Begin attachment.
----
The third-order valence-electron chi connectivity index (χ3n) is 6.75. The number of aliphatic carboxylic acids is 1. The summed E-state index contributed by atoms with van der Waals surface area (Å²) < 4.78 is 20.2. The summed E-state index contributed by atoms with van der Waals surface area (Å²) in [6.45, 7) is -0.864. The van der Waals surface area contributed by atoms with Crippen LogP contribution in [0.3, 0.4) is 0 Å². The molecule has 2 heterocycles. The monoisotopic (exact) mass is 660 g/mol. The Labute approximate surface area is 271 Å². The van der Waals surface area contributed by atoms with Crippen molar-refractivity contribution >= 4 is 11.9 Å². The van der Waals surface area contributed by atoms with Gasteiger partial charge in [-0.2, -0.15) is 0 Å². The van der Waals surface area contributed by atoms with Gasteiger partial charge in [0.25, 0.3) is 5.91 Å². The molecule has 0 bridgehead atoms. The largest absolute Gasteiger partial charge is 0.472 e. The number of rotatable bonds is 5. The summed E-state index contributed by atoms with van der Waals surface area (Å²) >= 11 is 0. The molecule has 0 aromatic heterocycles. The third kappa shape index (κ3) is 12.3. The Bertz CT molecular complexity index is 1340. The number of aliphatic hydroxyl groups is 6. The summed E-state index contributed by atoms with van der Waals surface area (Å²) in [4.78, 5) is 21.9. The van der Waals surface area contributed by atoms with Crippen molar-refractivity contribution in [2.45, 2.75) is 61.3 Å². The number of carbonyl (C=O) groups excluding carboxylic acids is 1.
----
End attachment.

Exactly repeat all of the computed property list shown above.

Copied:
The third-order valence-electron chi connectivity index (χ3n) is 6.75. The number of aliphatic carboxylic acids is 1. The summed E-state index contributed by atoms with van der Waals surface area (Å²) < 4.78 is 20.2. The summed E-state index contributed by atoms with van der Waals surface area (Å²) in [6.45, 7) is -0.864. The van der Waals surface area contributed by atoms with Crippen LogP contribution in [0.3, 0.4) is 0 Å². The molecule has 2 heterocycles. The monoisotopic (exact) mass is 660 g/mol. The Labute approximate surface area is 271 Å². The van der Waals surface area contributed by atoms with Crippen molar-refractivity contribution >= 4 is 11.9 Å². The van der Waals surface area contributed by atoms with Gasteiger partial charge in [-0.2, -0.15) is 0 Å². The van der Waals surface area contributed by atoms with Gasteiger partial charge in [0.25, 0.3) is 5.91 Å². The molecule has 0 bridgehead atoms. The largest absolute Gasteiger partial charge is 0.472 e. The number of rotatable bonds is 5. The summed E-state index contributed by atoms with van der Waals surface area (Å²) >= 11 is 0. The molecule has 0 aromatic heterocycles. The third kappa shape index (κ3) is 12.3. The Bertz CT molecular complexity index is 1340. The number of aliphatic hydroxyl groups is 6. The summed E-state index contributed by atoms with van der Waals surface area (Å²) in [4.78, 5) is 21.9. The van der Waals surface area contributed by atoms with Crippen molar-refractivity contribution in [2.45, 2.75) is 61.3 Å². The number of carbonyl (C=O) groups excluding carboxylic acids is 1.